Now you’re talking with components

in Design Principles

Last week we introduced the concept of components as framework for programming game objects. As opposed to last week, this week we will discuss a more technical object: how to add communication between components. I will first describe a few use cases and why we are interested, before discussing several approaches and their advantages and disadvantages.

Now you’re thinking with components

in Design Principles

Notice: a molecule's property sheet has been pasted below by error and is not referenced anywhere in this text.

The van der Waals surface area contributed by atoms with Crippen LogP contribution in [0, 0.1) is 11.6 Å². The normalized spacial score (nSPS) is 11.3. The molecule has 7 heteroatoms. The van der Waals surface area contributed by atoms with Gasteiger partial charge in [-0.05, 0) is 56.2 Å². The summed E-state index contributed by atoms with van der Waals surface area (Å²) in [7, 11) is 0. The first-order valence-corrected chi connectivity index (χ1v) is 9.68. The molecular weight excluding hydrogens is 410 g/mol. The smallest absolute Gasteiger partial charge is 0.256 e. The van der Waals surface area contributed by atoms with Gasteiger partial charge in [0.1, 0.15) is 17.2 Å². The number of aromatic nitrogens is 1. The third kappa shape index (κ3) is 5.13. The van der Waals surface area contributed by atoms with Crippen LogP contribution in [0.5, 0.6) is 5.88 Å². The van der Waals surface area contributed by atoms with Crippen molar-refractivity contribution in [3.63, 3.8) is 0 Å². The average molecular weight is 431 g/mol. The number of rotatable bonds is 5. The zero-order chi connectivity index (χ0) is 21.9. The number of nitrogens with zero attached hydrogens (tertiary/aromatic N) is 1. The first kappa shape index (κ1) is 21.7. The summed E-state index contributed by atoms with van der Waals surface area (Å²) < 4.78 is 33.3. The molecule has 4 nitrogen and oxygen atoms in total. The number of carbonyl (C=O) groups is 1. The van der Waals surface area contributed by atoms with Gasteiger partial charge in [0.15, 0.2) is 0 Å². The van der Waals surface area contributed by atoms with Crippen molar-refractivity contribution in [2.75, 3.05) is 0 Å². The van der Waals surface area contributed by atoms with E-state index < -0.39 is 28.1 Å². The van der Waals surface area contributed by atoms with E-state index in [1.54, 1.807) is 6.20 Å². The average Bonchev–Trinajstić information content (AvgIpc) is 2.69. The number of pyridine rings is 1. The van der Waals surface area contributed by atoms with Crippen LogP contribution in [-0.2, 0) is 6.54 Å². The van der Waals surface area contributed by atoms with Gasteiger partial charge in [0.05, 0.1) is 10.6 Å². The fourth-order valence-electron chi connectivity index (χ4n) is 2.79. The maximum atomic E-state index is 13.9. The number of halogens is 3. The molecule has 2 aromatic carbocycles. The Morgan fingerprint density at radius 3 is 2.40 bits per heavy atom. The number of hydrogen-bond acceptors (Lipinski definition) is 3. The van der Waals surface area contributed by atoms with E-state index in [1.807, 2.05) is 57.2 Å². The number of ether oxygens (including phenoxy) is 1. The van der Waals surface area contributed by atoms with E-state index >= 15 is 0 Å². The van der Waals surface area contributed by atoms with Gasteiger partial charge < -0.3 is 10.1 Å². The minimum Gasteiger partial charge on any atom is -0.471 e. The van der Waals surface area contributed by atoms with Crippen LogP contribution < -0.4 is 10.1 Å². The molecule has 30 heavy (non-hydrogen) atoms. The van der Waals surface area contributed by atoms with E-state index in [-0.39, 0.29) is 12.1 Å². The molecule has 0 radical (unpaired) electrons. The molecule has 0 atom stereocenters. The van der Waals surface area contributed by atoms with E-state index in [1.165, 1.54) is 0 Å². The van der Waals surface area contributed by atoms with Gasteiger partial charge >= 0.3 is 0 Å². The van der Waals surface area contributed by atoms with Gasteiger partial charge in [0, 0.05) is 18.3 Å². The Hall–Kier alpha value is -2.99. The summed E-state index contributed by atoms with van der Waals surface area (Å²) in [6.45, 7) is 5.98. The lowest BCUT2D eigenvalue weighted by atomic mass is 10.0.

In an average game there will be a lot of different types of game objects. Since these game objects often share behaviour, it makes sense to categorise them to avoid code duplication. The common solution — in object-oriented languages, that is — is to use inheritance. Inheritance does have limitations however and on further inspection it does not appear to be the obvious choice at all. Switching to a component-based approach resolves a lot of issues. Developers using Unity will probably recognise the alternative I will discuss in this post, and I would lie if I was not heavily inspired by it. My main focus however will be to explain why a component-based approach is used. By explaining the philosophy behind components I am hoping to give existing Unity (or another game engine) users a better picture of the intended use, and new users an interesting new take on game programming.